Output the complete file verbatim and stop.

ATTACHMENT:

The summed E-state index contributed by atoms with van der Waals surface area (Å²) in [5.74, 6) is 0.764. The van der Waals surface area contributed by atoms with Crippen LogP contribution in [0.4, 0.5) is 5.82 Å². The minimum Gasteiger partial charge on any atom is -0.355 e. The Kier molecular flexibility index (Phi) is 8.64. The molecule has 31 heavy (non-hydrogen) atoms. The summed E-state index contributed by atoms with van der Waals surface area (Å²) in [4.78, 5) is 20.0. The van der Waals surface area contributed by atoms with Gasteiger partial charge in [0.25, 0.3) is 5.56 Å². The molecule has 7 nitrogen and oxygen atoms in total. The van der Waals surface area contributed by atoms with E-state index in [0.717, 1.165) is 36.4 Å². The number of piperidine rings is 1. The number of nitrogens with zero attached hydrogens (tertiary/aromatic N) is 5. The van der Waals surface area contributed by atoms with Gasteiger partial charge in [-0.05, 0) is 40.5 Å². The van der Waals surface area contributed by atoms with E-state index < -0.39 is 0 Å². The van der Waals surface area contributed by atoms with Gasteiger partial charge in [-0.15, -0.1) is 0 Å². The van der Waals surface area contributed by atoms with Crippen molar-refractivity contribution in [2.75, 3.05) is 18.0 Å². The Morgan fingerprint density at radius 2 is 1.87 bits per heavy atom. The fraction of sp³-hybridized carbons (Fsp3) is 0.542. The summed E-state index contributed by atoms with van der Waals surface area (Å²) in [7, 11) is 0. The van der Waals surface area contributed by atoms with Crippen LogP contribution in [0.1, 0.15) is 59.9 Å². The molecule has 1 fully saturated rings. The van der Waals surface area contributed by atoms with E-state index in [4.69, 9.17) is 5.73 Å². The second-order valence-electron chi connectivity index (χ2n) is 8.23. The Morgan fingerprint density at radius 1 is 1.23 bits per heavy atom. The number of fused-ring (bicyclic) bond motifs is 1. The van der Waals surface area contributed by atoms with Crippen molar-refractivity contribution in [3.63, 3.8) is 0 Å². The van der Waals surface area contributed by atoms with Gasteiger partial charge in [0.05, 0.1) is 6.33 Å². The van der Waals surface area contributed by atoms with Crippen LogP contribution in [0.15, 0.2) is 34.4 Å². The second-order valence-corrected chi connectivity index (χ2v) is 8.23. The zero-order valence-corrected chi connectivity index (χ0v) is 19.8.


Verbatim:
The summed E-state index contributed by atoms with van der Waals surface area (Å²) in [5.74, 6) is 0.764. The van der Waals surface area contributed by atoms with Crippen LogP contribution in [0.4, 0.5) is 5.82 Å². The minimum Gasteiger partial charge on any atom is -0.355 e. The Kier molecular flexibility index (Phi) is 8.64. The molecule has 31 heavy (non-hydrogen) atoms. The summed E-state index contributed by atoms with van der Waals surface area (Å²) in [4.78, 5) is 20.0. The van der Waals surface area contributed by atoms with Gasteiger partial charge in [0.25, 0.3) is 5.56 Å². The molecule has 7 nitrogen and oxygen atoms in total. The van der Waals surface area contributed by atoms with E-state index in [0.717, 1.165) is 36.4 Å². The number of piperidine rings is 1. The number of nitrogens with zero attached hydrogens (tertiary/aromatic N) is 5. The van der Waals surface area contributed by atoms with Gasteiger partial charge in [-0.05, 0) is 40.5 Å². The van der Waals surface area contributed by atoms with E-state index < -0.39 is 0 Å². The van der Waals surface area contributed by atoms with Gasteiger partial charge in [-0.15, -0.1) is 0 Å². The van der Waals surface area contributed by atoms with Crippen molar-refractivity contribution in [2.75, 3.05) is 18.0 Å². The Morgan fingerprint density at radius 2 is 1.87 bits per heavy atom. The fraction of sp³-hybridized carbons (Fsp3) is 0.542. The summed E-state index contributed by atoms with van der Waals surface area (Å²) in [7, 11) is 0. The van der Waals surface area contributed by atoms with Crippen LogP contribution in [0.1, 0.15) is 59.9 Å². The molecule has 1 fully saturated rings. The van der Waals surface area contributed by atoms with E-state index in [4.69, 9.17) is 5.73 Å². The second-order valence-electron chi connectivity index (χ2n) is 8.23. The Morgan fingerprint density at radius 1 is 1.23 bits per heavy atom. The number of fused-ring (bicyclic) bond motifs is 1. The van der Waals surface area contributed by atoms with Crippen molar-refractivity contribution in [3.63, 3.8) is 0 Å². The van der Waals surface area contributed by atoms with Gasteiger partial charge in [0.05, 0.1) is 6.33 Å². The van der Waals surface area contributed by atoms with Crippen LogP contribution in [0.15, 0.2) is 34.4 Å². The second-order valence-corrected chi connectivity index (χ2v) is 8.23. The zero-order valence-corrected chi connectivity index (χ0v) is 19.8.